B. B. Riefner
Join a modern Noah or Don Quixote as he fights his way from Spain in 1936 to the Belgian Congo in 1963. He begins as an idealist mounted on a shaggy Siberian Pony and carrying a sub-machine gun. He ends kicking gold teeth out of the mouths of the innocent dead.
The Last Horseman
The Last Horseman is not a linear story in the traditional sense. It is a sea of voices, a kaleidoscope of images, opinions, and observations about one man, George Arnold, and his time. The voices come from different periods of our most recent history, and each has a unique perspective, its own story to tell, yet all the voices center on George Arnold. He is a man out of one time, searching for his place in another.
George Arnold was born and raised in Baltimore, Maryland. He was a good son, the perfect student, the brilliant promise of so many peoples’ dreams. George, the idealist, leaves The Johns Hopkins University to fight in the Spanish Civil War. Through various accidents of fate, he becomes involved in World War II. Caught in France without a valid passport, he enlists in the French Foreign Legion. He escapes from the Maginot Line to England. Still unable to return to his home, he joins the RCAF, only to be shot down over Germany. Ultimately, he fights much of the war with a Siberian Cossack unit . . . on horseback.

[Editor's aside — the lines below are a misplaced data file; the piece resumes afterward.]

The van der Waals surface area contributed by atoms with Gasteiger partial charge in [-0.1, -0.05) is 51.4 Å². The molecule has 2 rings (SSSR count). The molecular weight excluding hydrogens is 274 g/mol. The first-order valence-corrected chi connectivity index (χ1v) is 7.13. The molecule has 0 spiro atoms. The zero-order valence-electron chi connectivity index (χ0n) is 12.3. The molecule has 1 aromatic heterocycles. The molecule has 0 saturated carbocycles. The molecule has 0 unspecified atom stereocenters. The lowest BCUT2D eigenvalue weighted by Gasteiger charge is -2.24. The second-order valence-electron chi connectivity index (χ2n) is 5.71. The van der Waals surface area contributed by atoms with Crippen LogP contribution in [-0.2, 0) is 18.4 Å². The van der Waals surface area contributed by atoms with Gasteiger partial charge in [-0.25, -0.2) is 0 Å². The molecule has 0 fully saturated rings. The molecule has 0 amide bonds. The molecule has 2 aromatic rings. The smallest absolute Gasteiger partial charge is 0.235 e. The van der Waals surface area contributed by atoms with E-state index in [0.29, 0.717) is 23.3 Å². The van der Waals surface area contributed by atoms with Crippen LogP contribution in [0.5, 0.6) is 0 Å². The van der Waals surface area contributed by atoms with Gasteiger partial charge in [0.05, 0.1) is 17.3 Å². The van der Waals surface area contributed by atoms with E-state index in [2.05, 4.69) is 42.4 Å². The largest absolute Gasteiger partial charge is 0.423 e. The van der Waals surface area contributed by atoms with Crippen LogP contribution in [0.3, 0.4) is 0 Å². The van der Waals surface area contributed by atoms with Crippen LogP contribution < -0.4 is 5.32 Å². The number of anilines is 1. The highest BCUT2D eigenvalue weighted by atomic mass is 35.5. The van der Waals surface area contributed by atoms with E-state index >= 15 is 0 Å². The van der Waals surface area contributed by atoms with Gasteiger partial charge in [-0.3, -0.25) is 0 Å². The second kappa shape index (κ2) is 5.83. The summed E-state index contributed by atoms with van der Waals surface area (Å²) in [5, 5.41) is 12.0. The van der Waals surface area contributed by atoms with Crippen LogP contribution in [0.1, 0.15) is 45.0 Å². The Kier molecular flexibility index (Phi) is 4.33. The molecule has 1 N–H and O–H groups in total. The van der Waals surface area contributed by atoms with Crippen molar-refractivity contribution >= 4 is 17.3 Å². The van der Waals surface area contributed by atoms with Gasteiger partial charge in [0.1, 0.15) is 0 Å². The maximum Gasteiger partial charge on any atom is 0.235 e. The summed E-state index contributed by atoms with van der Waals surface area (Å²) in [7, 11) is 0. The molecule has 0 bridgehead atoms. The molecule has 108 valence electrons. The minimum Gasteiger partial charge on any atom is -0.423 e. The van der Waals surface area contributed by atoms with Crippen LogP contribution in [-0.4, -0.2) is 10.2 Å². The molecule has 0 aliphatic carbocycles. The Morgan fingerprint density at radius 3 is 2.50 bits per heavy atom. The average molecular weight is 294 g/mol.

George is not released from the Soviet Union until l948, a bad year for someone who has fought with communists to be coming home. When he cannot find work in America, he turns to using the only skills he knows, first with the Israelis, later with the French in Viet Nam and Algeria, and finally with various mercenary groups in Africa. He drifts from one conflict to another, but the reader sees him through the overlapping voices of those around him, those who love him; and also through his own voice, as he leaves an oral history for the one woman with whom he finds love. The reader must use these voices as keys to understanding the brilliant, idealistic young man who left the American dream in order to help his fellow men, but finishes his career as a mercenary, kicking gold teeth out of dead men’s mouths.
This story, however, is not just one of some tragic flaws in character. It is not even solely a study of the character himself, but a revealing look at man during our time. George lives in the numbing twentieth century society of war. The novel questions what causes him to become what he becomes, and perhaps what has happened to mankind in general, in the technological, global society of today.